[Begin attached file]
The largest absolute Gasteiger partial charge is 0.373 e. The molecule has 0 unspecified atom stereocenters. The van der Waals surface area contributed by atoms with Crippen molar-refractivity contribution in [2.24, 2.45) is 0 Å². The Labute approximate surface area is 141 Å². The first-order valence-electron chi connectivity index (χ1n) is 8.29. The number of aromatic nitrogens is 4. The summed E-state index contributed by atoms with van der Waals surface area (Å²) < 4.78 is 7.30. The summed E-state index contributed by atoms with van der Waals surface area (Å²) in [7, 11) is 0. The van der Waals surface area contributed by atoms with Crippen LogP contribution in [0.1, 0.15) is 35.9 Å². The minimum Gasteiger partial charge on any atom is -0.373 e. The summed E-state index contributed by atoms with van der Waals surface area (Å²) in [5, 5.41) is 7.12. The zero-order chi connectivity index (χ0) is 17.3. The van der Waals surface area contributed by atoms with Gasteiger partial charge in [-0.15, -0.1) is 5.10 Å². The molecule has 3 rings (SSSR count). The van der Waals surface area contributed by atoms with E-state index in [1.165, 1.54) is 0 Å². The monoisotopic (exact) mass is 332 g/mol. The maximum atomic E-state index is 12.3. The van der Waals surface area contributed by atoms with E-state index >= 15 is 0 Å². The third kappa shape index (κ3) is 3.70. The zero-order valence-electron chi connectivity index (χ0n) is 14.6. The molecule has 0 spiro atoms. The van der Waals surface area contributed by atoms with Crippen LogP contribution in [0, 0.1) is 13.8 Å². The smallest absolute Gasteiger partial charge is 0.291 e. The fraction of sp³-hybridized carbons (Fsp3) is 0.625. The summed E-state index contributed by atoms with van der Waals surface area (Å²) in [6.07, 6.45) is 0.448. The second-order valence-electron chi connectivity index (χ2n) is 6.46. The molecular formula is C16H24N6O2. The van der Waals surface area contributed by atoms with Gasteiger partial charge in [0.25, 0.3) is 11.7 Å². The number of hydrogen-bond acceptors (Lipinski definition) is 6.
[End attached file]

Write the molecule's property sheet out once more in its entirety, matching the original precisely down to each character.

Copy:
The largest absolute Gasteiger partial charge is 0.373 e. The molecule has 0 unspecified atom stereocenters. The van der Waals surface area contributed by atoms with Crippen molar-refractivity contribution in [2.24, 2.45) is 0 Å². The Labute approximate surface area is 141 Å². The first-order valence-electron chi connectivity index (χ1n) is 8.29. The number of aromatic nitrogens is 4. The summed E-state index contributed by atoms with van der Waals surface area (Å²) < 4.78 is 7.30. The summed E-state index contributed by atoms with van der Waals surface area (Å²) in [7, 11) is 0. The van der Waals surface area contributed by atoms with Crippen LogP contribution in [0.1, 0.15) is 35.9 Å². The minimum Gasteiger partial charge on any atom is -0.373 e. The summed E-state index contributed by atoms with van der Waals surface area (Å²) in [5, 5.41) is 7.12. The zero-order chi connectivity index (χ0) is 17.3. The van der Waals surface area contributed by atoms with Gasteiger partial charge in [-0.15, -0.1) is 5.10 Å². The molecule has 3 rings (SSSR count). The van der Waals surface area contributed by atoms with E-state index in [1.165, 1.54) is 0 Å². The monoisotopic (exact) mass is 332 g/mol. The maximum atomic E-state index is 12.3. The van der Waals surface area contributed by atoms with E-state index >= 15 is 0 Å². The third kappa shape index (κ3) is 3.70. The zero-order valence-electron chi connectivity index (χ0n) is 14.6. The molecule has 0 spiro atoms. The van der Waals surface area contributed by atoms with Crippen LogP contribution in [0, 0.1) is 13.8 Å². The smallest absolute Gasteiger partial charge is 0.291 e. The fraction of sp³-hybridized carbons (Fsp3) is 0.625. The summed E-state index contributed by atoms with van der Waals surface area (Å²) in [6.07, 6.45) is 0.448. The second-order valence-electron chi connectivity index (χ2n) is 6.46. The molecular formula is C16H24N6O2. The van der Waals surface area contributed by atoms with Gasteiger partial charge in [0.25, 0.3) is 11.7 Å². The number of hydrogen-bond acceptors (Lipinski definition) is 6.